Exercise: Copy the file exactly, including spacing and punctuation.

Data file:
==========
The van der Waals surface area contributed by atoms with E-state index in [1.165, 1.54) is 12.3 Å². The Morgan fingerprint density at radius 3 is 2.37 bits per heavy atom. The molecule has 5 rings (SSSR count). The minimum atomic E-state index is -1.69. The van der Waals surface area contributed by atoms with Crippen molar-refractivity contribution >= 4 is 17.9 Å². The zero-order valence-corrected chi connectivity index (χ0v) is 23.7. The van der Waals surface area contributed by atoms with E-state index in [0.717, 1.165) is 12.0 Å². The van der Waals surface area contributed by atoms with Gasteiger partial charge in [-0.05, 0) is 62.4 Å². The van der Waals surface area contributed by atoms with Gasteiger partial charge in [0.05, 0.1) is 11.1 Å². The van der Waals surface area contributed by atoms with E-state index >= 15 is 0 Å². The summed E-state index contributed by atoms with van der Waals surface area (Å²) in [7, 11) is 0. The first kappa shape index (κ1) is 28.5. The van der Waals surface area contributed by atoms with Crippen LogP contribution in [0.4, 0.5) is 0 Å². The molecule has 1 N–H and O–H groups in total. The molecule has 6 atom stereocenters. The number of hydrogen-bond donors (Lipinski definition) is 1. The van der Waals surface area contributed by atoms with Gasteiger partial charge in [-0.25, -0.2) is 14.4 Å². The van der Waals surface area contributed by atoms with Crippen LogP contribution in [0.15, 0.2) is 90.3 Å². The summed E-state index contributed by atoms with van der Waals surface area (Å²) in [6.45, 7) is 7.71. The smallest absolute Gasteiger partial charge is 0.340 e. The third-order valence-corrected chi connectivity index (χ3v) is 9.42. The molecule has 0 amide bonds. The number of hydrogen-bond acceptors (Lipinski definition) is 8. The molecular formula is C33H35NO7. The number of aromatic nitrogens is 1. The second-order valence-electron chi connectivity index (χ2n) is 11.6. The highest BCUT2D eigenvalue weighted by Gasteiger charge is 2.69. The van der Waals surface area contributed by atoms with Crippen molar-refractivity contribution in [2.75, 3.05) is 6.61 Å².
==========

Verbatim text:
The van der Waals surface area contributed by atoms with E-state index in [1.165, 1.54) is 12.3 Å². The Morgan fingerprint density at radius 3 is 2.37 bits per heavy atom. The molecule has 5 rings (SSSR count). The minimum atomic E-state index is -1.69. The van der Waals surface area contributed by atoms with Crippen molar-refractivity contribution >= 4 is 17.9 Å². The zero-order valence-corrected chi connectivity index (χ0v) is 23.7. The van der Waals surface area contributed by atoms with E-state index in [0.717, 1.165) is 12.0 Å². The van der Waals surface area contributed by atoms with Gasteiger partial charge in [-0.05, 0) is 62.4 Å². The van der Waals surface area contributed by atoms with Gasteiger partial charge in [0.05, 0.1) is 11.1 Å². The van der Waals surface area contributed by atoms with E-state index >= 15 is 0 Å². The summed E-state index contributed by atoms with van der Waals surface area (Å²) in [7, 11) is 0. The first kappa shape index (κ1) is 28.5. The van der Waals surface area contributed by atoms with Crippen LogP contribution in [0.4, 0.5) is 0 Å². The molecule has 1 N–H and O–H groups in total. The molecule has 6 atom stereocenters. The number of hydrogen-bond donors (Lipinski definition) is 1. The van der Waals surface area contributed by atoms with Gasteiger partial charge in [-0.25, -0.2) is 14.4 Å². The van der Waals surface area contributed by atoms with Crippen LogP contribution in [0.15, 0.2) is 90.3 Å². The summed E-state index contributed by atoms with van der Waals surface area (Å²) in [6.45, 7) is 7.71. The smallest absolute Gasteiger partial charge is 0.340 e. The third-order valence-corrected chi connectivity index (χ3v) is 9.42. The molecule has 0 amide bonds. The number of hydrogen-bond acceptors (Lipinski definition) is 8. The molecular formula is C33H35NO7. The number of aromatic nitrogens is 1. The second-order valence-electron chi connectivity index (χ2n) is 11.6. The highest BCUT2D eigenvalue weighted by Gasteiger charge is 2.69. The van der Waals surface area contributed by atoms with Crippen molar-refractivity contribution in [2.75, 3.05) is 6.61 Å².